Even before the deal unraveled, experts said Amazon’s choice of New York City underscored that its main concern when it comes to expansion is access to talent at a time of fierce competition for computer programmers, mobile app developers, data scientists and cybersecurity experts. The company is continuing with its plans to build another headquarters in Arlington, Virginia, a suburb of Washington, D.C. that is also a emerging tech hub.

New York has a thriving start-up scene, and big tech companies are already rapidly expanding their presence in the city.

Facebook announced a deal last month to lease 1.5 million square feet of office space in Hudson Yards. Google and Instagram have also opened new offices in recent years.

“Ultimately, what Amazon needs is qualified tech talent and that’s why it needs to be in New York,” said Joe Parilla, a fellow at the Metropolitan Policy Program at the Brookings Institute.

Still, Parilla said the large incentive package was targeted at luring Amazon to one of New York’s outer boroughs, which have not benefited from the tech boom like Manhattan has.

“Everyone who was pushing for this investment understood that New York would be fine either way overall. Within that context, they were trying to make a more precise argument, which is that Long Island City was not reaping the benefits,” Parilla said.

U.S. Rep. Alexandria Ocasio-Cortez, a Democrat who represents a Queens district near Long Island City, said officials had been offering costly incentives in exchange for a promise of jobs that were not guaranteed.

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“The 25,000 jobs figure was a 10-20 year fantasy … from Amazon, not a promise or agreement,” Ocasio-Cortez said in a tweet.

She added that the 1,500 new jobs Amazon is now adding “are for FREE.” (VOA)

Next Story

Amazon’s Music Streaming Service Hits 55 Million Subscribers Globally

Amazon Music Unlimited plan runs $9.99 a month, or $7.99 a month for Prime members who upgrade

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Amazon's music streaming service has grown about 50 per cent in Britain, Germany, Japan, and the US during the past year, and it is also gaining new listeners in countries such as France, Italy, Mexico and Spain. VOA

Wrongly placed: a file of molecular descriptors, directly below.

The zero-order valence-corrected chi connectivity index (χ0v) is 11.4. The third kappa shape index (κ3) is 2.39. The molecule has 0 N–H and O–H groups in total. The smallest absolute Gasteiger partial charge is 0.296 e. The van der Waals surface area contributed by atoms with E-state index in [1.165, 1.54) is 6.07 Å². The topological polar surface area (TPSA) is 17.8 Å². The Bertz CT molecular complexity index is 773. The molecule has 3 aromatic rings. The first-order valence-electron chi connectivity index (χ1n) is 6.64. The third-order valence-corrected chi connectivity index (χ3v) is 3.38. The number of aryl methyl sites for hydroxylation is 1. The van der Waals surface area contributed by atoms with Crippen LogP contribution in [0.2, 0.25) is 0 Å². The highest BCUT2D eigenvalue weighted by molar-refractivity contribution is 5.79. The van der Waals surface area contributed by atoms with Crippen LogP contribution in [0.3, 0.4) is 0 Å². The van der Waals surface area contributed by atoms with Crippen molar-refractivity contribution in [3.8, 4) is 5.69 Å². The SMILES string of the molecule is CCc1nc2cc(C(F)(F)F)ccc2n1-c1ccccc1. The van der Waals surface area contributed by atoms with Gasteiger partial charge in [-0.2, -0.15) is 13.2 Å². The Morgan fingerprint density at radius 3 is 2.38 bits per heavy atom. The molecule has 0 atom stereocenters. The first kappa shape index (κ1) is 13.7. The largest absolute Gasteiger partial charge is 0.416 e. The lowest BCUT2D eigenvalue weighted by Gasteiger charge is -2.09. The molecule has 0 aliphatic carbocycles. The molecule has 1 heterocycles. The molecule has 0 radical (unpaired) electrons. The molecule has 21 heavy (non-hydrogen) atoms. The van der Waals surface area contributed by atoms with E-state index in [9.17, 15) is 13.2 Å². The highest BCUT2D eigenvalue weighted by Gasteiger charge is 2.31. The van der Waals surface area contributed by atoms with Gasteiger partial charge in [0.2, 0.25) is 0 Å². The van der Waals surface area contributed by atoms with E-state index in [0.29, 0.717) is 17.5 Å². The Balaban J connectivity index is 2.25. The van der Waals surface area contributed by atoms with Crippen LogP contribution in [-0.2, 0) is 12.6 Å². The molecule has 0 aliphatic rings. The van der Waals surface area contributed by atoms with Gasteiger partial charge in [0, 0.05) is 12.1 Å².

Amazon’s music streaming service ‘Amazon Music’ has reached 55 million subscribers globally closing in on Apple Music which has over 60 million users.

“Our strategy is unique and, like everything we do at Amazon, starts with our customers. We have always been focused on expanding the marketplace for music streaming by offering music listener’s unparalleled choice because we know that different listeners have different needs,” Steve Boom, VP of Amazon Music said in a statement recently.

“As we continue to lead in our investment in voice with Alexa, and in high-quality audio with Amazon Music HD, we’re excited to bring our customers and the music industry even more innovation in 2020 and beyond,” Steve added.

Amazon’s streaming music service has grown about 50 per cent in Britain, Germany, Japan, and the US during the past year, and it is also gaining new listeners in countries such as France, Italy, Mexico and Spain.

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Amazon’s music streaming service ‘Amazon Music’ has reached 55 million subscribers globally closing in on Apple Music which has over 60 million users. Wikimedia Commons

Amazon Music Unlimited plan runs $9.99 a month, or $7.99 a month for Prime members who upgrade.

With the Single device plan, customers can subscribe to Amazon Music Unlimited at $3.99 per month to access more than 50 million songs on their Fire TV or Echo device.

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While, the family plan allows six family members to access the service for $14.99 per month, or $149 per year for Prime members. (IANS)